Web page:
The ferry ticket costs €1.25 and is charged to the Viva Viagem ticket, the ticket used by the whole of the Lisbon public transport network. There are approximately three ferry departures per hour with many more at rush hour. The 15 minute ferry journey terminates at Cacilhas ferry terminal.

christ statue

The christ statue is high above Lisbon

From the ferry terminal cross over to the connected bus station and catch the 101 bus. The regular bus service departs on the hour and 30 minutes past the hour between 9:00 and 18:00 every day. Cacilhas bus station is well organised and each bus route is labelled above the bus stands. The return bus ticket costs €2.00 and the paper ticket (not Viva Viagem) is purchased from the driver. The bus 101 bus takes 20 minutes and terminates at the entrance to the Cristo Rei statue. If there is a delay waiting for the bus go and visit the Fernando II Gloria, Portugal’s last sail powered ship which is beautifully resorted.

History of Cristo-Rei Lisbon

The Cristo-Rei statue was constructed during a deeply religious period of Portugal's history, by a population who were grateful for avoiding the horrors of the Second World War. This religious outpouring was embraced by the nationalistic dictatorship lead by Salazar and encourage by the church. This important religious significance of the Cristo-Rei Christ Statue has continued through to today and the site is an important pilgrimage destination but most foreign visitors go for the impressive panoramic views over Lisbon.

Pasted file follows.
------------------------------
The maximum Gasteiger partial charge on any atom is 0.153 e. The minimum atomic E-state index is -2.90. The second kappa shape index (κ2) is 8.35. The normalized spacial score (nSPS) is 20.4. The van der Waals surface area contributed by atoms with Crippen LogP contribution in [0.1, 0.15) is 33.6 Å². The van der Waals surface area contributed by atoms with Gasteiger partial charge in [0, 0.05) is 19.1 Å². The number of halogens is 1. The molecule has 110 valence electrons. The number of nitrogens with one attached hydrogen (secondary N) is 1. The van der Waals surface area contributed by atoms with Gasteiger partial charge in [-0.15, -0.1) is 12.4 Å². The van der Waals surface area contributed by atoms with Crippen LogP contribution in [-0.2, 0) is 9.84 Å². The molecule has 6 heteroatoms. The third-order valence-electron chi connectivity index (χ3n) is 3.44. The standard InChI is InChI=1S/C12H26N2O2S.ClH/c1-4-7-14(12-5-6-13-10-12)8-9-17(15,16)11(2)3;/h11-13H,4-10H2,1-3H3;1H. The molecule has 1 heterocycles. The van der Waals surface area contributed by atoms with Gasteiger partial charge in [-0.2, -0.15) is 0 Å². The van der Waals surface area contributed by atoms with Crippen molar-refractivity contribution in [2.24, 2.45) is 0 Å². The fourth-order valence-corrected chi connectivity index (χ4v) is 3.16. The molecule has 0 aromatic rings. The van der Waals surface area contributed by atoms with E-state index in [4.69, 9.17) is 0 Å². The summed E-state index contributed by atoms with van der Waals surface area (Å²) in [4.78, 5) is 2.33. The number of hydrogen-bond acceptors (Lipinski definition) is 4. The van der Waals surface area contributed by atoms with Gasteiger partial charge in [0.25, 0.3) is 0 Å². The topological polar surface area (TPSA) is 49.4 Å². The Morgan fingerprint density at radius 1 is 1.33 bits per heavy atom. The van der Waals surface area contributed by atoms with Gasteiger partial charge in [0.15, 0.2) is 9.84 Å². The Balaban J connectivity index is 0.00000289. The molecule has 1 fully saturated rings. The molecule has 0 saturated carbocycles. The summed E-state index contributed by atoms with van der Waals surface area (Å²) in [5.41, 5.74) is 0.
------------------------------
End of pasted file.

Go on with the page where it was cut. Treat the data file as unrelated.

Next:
The Cristo-Rei statue is traditionally thought by the Portuguese as being constructed to thank the church for keeping Portugal out of the Second World War but the original inspiration for Cristo-Rei came before the war when Cardinal Patriarch of Lisbon visited to Rio de Janeiro in 1934. The common believe behind the construction of the statue arose because it took until after the war, in the late 40s, to allocate the funds to start construction. The project started in 1950 and it took nine years to complete being inaugurated on the 17th May 1959.

Cristo Rei lisbon

The Christ statue

Cristo-Rei Statue for limited mobility

The entire complex is on a flat summit and there are gravel paths connecting all of the key sights and buildings. Unfortunate the final stairs between the gift shop and the viewing platform has no accessibility lift, but the view from the top of the cliff is just as good. The ferry and bus to Cristo-Rei have ramps or low flooring and the entire journey is possible with limited mobility.

Facts and Figures For the Christ Statue

The statue of Christ the King is 28 meters tall and is perched upon a reinforced concrete pedestal that stands at 75 meters. Each of the arches of the base tower are oriented to the directions of the compass rose. The monument is constructed on the highest point in the district of Almada and is 133m above sea level. The monument lies within the diocese of Setubal but the statues construction was funded by the Catholic Church of Lisbon.